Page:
TESU: BA in Comp Sci (2016)
TECEP:Env Ethics (2015); TESU PLA:Software Eng, Computer Arch, C++, Advanced C++, Data Struct (2015); TESU Courses:Capstone, Database Mngmnt Sys, Op Sys, Artificial Intel, Discrete Math, Intro to Portfolio Dev, Intro PLA (2014-16); DSST:Anthro, Pers Fin, Astronomy (2014); CLEP:Intro to Soc (2014); Saylor.org:Intro to Computers (2014); CC: 69 units (1980-88)

PLA Tips Thread - TESU: What is in a Portfolio? - InstantCert Credit
[-] The following 1 user Likes davewill's post:
  • harrypotter
Reply
#9
(05-13-2020, 07:46 PM)dfrecore Wrote: We could get herd immunity from this, and more of us be safe, instead of shutting down the economy tying to keep everyone safe (which is NOT possible anyway, but I'll trade my safety for freedom thank you very much).

There is little evidence to suggest that herd immunity is a reasonable option with this virus. The few places that have tried it ended up backpedaling after their death rates skyrocketed.

David Dowdy at The Department of Epidemiology of Johns Hopkins University Wrote:To reach herd immunity for COVID-19, likely 70% or more of the population would need to be immune. Without a vaccine, over 200 million Americans would have to get infected before we reach this threshold. Put another way, even if the current pace of the COVID-19 pandemic continues in the United States – with over 25,000 confirmed cases a day – it will be well into 2021 before we reach herd immunity. If current daily death rates continue, over half a million Americans would be dead from COVID-19 by that time. Reference.

Sure, I'd like to see the businesses open back up. My livelihood depends on them to do so. But trading half a million lives to open things up a bit faster seems like an unfair trade IMO. Especially given it won't speed things up that much.
In Progress: Researching graduate degree programs
Up Next: Debating between picking up a second master's degree or starting on a doctorate

Complete:
MBA in IT Management, 2019, Western Governors University
BSBA in Computer Information Systems, 2019, Thomas Edison State University
ASNSM in Computer Science, 2019, Thomas Edison State University

B&M CC: 8.68cr, TESU: 3cr, CLEP/DSST: 15cr, Study.com: 57cr, Straighterline: 19cr, ALEKS: 9cr, TEEX: 6cr, The Institutes: 2cr, Sophia: 2cr
[-] The following 1 user Likes Merlin's post:
  • rachel83az
Reply
#10
(05-13-2020, 11:27 PM)Merlin Wrote:
(05-13-2020, 07:46 PM)dfrecore Wrote: We could get herd immunity from this, and more of us be safe, instead of shutting down the economy tying to keep everyone safe (which is NOT possible anyway, but I'll trade my safety for freedom thank you very much).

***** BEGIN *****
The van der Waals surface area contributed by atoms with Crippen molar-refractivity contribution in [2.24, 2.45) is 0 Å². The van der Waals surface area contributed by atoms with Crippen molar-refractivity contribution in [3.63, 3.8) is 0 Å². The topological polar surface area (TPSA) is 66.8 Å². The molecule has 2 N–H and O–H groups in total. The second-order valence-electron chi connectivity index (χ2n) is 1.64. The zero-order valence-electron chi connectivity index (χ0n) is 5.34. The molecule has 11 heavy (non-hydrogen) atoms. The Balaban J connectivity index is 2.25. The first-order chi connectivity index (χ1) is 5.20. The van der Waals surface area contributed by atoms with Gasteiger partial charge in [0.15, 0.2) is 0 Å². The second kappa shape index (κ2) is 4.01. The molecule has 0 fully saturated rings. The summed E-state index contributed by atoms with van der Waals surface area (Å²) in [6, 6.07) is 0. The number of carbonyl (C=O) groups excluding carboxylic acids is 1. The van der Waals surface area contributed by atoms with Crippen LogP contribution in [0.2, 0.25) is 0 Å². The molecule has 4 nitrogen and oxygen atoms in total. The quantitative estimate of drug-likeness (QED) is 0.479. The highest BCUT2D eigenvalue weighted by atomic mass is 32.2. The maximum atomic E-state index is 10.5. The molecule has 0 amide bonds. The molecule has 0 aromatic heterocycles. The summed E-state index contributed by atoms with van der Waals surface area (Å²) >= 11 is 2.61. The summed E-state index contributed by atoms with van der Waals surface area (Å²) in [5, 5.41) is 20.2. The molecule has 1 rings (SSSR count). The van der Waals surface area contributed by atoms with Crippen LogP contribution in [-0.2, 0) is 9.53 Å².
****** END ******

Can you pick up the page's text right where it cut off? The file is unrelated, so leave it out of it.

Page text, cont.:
There is little evidence to suggest that herd immunity is a reasonable option with this virus. The few places that have tried it ended up backpedaling after their death rates skyrocketed.

David Dowdy at The Department of Epidemiology of Johns Hopkins University Wrote:To reach herd immunity for COVID-19, likely 70% or more of the population would need to be immune. Without a vaccine, over 200 million Americans would have to get infected before we reach this threshold. Put another way, even if the current pace of the COVID-19 pandemic continues in the United States – with over 25,000 confirmed cases a day – it will be well into 2021 before we reach herd immunity. If current daily death rates continue, over half a million Americans would be dead from COVID-19 by that time. Reference.

Sure, I'd like to see the businesses open back up. My livelihood depends on them to do so. But trading half a million lives to open things up a bit faster seems like an unfair trade IMO. Especially given it won't speed things up that much.

We are trading lives for lives.  It's not like lives won't be lost because of this whole lockdown.  Many, MANY lives will be lost over time because of this, in ways you can't even see yet.  The repercussions will be unimaginable.  Not to mention the amount of debt we're accruing - trillions of dollars, amounts that will affect my children for the rest of their lives, and my future grandchildren's lives someday.  I think this will cause a depression that will take decades to recover from.  I hope I'm wrong, but I think this will turn out to be an unmitigated disaster that will change our country for the worse.
TESU BSBA/HR 2018 - WVNCC BOG AAS 2017 - GGU Cert in Mgmt 2000
EXAMS: TECEP Tech Wrtg, Comp II, LA Math, PR, Computers  DSST Computers, Pers Fin  CLEP Mgmt, Mktg
COURSES: TESU Capstone  Study.com Pers Fin, Microecon, Stats  Ed4Credit Acct 2  PF Fin Mgmt  ALEKS Int & Coll Alg  Sophia Proj Mgmt The Institutes - Ins Ethics  Kaplan PLA
[-] The following 1 user Likes dfrecore's post:
  • ss20ts
Reply


Possibly Related Threads...
Thread Author Replies Views Last Post
  Free Online Swimming Lessons: Haha! eriehiker 4 135 05-22-2020, 05:08 PM
Last Post: jcooke
  Cambridge First UK Uni to Move to Online-Only for 2020-21 PrettyFlyforaChiGuy 5 183 05-21-2020, 03:23 AM
Last Post: PrettyFlyforaChiGuy
  Harvard Medical School going online for fall DIGI-212 1 126 05-13-2020, 05:28 PM
Last Post: harrypotter
  Cal State Fullerton Online Fall 2020 natshar 2 250 04-26-2020, 03:46 PM
Last Post: bjcheung77
  Universities Fall 2020 natshar 8 329 04-19-2020, 02:20 AM
Last Post: Merlin
  iPhone SE 2020 - Most Affordable iPhone $399 bjcheung77 4 182 04-16-2020, 04:22 PM
Last Post: Merlin
  Happy Easter 2020 ShotoJuku 1 134 04-12-2020, 11:20 AM
Last Post: LongRoad
  Free Project Management online resources MNomadic 1 178 04-08-2020, 11:46 AM
Last Post: ROYISAGIRL
  Free online photography - Nikon mvk 0 147 04-07-2020, 10:25 PM
Last Post: mvk
  Colleges moving online because of virus natshar 11 497 03-14-2020, 02:59 AM
Last Post: alab21

Forum Jump:


Users browsing this thread: 1 Guest(s)